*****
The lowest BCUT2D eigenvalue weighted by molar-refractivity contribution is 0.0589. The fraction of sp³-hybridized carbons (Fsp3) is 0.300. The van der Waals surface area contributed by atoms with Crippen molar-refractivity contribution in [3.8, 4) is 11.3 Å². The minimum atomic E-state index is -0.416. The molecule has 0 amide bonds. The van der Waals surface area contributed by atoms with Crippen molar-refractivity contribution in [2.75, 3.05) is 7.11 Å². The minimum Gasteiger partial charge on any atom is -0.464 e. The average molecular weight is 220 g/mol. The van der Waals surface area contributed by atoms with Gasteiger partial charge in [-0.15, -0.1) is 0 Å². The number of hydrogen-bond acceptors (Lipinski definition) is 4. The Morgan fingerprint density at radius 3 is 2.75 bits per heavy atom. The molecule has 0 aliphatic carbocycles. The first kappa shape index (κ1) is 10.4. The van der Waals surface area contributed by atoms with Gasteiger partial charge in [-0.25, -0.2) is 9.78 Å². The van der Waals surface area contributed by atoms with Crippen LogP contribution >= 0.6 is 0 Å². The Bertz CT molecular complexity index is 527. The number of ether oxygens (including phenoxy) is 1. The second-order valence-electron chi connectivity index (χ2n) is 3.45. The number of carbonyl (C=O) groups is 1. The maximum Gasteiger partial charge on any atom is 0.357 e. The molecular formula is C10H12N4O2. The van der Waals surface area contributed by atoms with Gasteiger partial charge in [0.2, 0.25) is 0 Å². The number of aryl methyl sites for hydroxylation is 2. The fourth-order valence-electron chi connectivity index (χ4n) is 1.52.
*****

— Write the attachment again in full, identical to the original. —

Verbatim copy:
The lowest BCUT2D eigenvalue weighted by molar-refractivity contribution is 0.0589. The fraction of sp³-hybridized carbons (Fsp3) is 0.300. The van der Waals surface area contributed by atoms with Crippen molar-refractivity contribution in [3.8, 4) is 11.3 Å². The minimum atomic E-state index is -0.416. The molecule has 0 amide bonds. The van der Waals surface area contributed by atoms with Crippen molar-refractivity contribution in [2.75, 3.05) is 7.11 Å². The minimum Gasteiger partial charge on any atom is -0.464 e. The average molecular weight is 220 g/mol. The van der Waals surface area contributed by atoms with Gasteiger partial charge in [-0.15, -0.1) is 0 Å². The number of hydrogen-bond acceptors (Lipinski definition) is 4. The Morgan fingerprint density at radius 3 is 2.75 bits per heavy atom. The molecule has 0 aliphatic carbocycles. The first kappa shape index (κ1) is 10.4. The van der Waals surface area contributed by atoms with Gasteiger partial charge in [-0.25, -0.2) is 9.78 Å². The van der Waals surface area contributed by atoms with Crippen LogP contribution >= 0.6 is 0 Å². The Bertz CT molecular complexity index is 527. The number of ether oxygens (including phenoxy) is 1. The second-order valence-electron chi connectivity index (χ2n) is 3.45. The number of carbonyl (C=O) groups is 1. The maximum Gasteiger partial charge on any atom is 0.357 e. The molecular formula is C10H12N4O2. The van der Waals surface area contributed by atoms with Gasteiger partial charge in [0.2, 0.25) is 0 Å². The number of aryl methyl sites for hydroxylation is 2. The fourth-order valence-electron chi connectivity index (χ4n) is 1.52.